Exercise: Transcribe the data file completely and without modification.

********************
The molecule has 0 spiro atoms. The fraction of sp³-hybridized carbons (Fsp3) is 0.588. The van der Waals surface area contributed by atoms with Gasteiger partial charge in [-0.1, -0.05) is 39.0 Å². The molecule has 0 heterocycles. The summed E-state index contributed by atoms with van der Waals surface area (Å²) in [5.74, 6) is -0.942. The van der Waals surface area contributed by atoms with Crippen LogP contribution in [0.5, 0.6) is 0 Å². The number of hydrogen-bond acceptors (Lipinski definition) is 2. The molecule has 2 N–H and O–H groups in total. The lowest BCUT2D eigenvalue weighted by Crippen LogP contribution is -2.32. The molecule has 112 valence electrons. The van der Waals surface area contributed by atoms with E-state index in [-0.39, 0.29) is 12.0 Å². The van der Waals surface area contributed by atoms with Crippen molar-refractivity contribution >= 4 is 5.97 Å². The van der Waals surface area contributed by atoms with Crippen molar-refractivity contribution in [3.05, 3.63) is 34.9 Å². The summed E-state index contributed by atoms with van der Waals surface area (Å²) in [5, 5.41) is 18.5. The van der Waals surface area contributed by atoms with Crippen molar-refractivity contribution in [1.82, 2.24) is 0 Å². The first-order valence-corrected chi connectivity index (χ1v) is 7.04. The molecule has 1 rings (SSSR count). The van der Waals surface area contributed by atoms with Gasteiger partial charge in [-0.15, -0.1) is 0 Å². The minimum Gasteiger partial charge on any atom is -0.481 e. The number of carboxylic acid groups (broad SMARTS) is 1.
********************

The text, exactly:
The molecule has 0 spiro atoms. The fraction of sp³-hybridized carbons (Fsp3) is 0.588. The van der Waals surface area contributed by atoms with Gasteiger partial charge in [-0.1, -0.05) is 39.0 Å². The molecule has 0 heterocycles. The summed E-state index contributed by atoms with van der Waals surface area (Å²) in [5.74, 6) is -0.942. The van der Waals surface area contributed by atoms with Crippen LogP contribution in [0.5, 0.6) is 0 Å². The number of hydrogen-bond acceptors (Lipinski definition) is 2. The molecule has 2 N–H and O–H groups in total. The lowest BCUT2D eigenvalue weighted by Crippen LogP contribution is -2.32. The molecule has 112 valence electrons. The van der Waals surface area contributed by atoms with E-state index in [-0.39, 0.29) is 12.0 Å². The van der Waals surface area contributed by atoms with Crippen molar-refractivity contribution >= 4 is 5.97 Å². The van der Waals surface area contributed by atoms with Crippen molar-refractivity contribution in [3.05, 3.63) is 34.9 Å². The summed E-state index contributed by atoms with van der Waals surface area (Å²) in [5, 5.41) is 18.5. The van der Waals surface area contributed by atoms with Crippen molar-refractivity contribution in [1.82, 2.24) is 0 Å². The first-order valence-corrected chi connectivity index (χ1v) is 7.04. The molecule has 1 rings (SSSR count). The van der Waals surface area contributed by atoms with Gasteiger partial charge in [-0.15, -0.1) is 0 Å². The minimum Gasteiger partial charge on any atom is -0.481 e. The number of carboxylic acid groups (broad SMARTS) is 1.